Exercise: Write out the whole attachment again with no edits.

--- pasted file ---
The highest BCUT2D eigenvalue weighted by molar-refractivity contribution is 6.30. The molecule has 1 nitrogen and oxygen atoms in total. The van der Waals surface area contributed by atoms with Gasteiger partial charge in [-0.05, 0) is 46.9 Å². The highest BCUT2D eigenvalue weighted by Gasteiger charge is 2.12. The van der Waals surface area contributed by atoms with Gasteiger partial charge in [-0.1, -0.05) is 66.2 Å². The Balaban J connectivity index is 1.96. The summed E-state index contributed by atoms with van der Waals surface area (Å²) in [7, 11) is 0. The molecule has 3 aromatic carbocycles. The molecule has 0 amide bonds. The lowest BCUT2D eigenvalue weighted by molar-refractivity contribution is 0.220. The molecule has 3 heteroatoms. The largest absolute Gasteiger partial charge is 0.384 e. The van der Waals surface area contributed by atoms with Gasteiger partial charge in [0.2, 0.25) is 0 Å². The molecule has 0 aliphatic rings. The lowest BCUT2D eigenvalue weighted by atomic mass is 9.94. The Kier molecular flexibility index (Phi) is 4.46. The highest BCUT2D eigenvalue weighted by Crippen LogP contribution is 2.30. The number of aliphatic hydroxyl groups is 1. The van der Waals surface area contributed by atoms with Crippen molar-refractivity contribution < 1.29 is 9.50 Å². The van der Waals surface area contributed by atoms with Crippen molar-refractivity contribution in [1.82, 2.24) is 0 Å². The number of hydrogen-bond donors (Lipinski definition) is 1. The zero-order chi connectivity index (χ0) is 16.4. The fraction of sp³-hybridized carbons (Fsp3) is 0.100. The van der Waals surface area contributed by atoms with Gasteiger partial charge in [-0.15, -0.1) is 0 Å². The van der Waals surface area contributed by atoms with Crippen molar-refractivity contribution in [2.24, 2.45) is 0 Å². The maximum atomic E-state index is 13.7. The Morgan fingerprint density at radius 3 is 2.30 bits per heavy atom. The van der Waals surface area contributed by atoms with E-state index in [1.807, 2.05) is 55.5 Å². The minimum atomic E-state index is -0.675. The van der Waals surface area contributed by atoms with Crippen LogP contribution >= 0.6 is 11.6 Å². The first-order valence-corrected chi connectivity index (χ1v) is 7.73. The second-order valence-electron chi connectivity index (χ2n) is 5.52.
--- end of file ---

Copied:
The highest BCUT2D eigenvalue weighted by molar-refractivity contribution is 6.30. The molecule has 1 nitrogen and oxygen atoms in total. The van der Waals surface area contributed by atoms with Gasteiger partial charge in [-0.05, 0) is 46.9 Å². The highest BCUT2D eigenvalue weighted by Gasteiger charge is 2.12. The van der Waals surface area contributed by atoms with Gasteiger partial charge in [-0.1, -0.05) is 66.2 Å². The Balaban J connectivity index is 1.96. The summed E-state index contributed by atoms with van der Waals surface area (Å²) in [7, 11) is 0. The molecule has 3 aromatic carbocycles. The molecule has 0 amide bonds. The lowest BCUT2D eigenvalue weighted by molar-refractivity contribution is 0.220. The molecule has 3 heteroatoms. The largest absolute Gasteiger partial charge is 0.384 e. The van der Waals surface area contributed by atoms with Gasteiger partial charge in [0.2, 0.25) is 0 Å². The molecule has 0 aliphatic rings. The lowest BCUT2D eigenvalue weighted by atomic mass is 9.94. The Kier molecular flexibility index (Phi) is 4.46. The highest BCUT2D eigenvalue weighted by Crippen LogP contribution is 2.30. The number of aliphatic hydroxyl groups is 1. The van der Waals surface area contributed by atoms with Crippen molar-refractivity contribution < 1.29 is 9.50 Å². The van der Waals surface area contributed by atoms with Crippen molar-refractivity contribution in [1.82, 2.24) is 0 Å². The number of hydrogen-bond donors (Lipinski definition) is 1. The zero-order chi connectivity index (χ0) is 16.4. The fraction of sp³-hybridized carbons (Fsp3) is 0.100. The van der Waals surface area contributed by atoms with Gasteiger partial charge in [-0.15, -0.1) is 0 Å². The van der Waals surface area contributed by atoms with Crippen molar-refractivity contribution in [2.24, 2.45) is 0 Å². The maximum atomic E-state index is 13.7. The Morgan fingerprint density at radius 3 is 2.30 bits per heavy atom. The van der Waals surface area contributed by atoms with E-state index in [1.807, 2.05) is 55.5 Å². The minimum atomic E-state index is -0.675. The van der Waals surface area contributed by atoms with Crippen LogP contribution >= 0.6 is 11.6 Å². The first-order valence-corrected chi connectivity index (χ1v) is 7.73. The second-order valence-electron chi connectivity index (χ2n) is 5.52.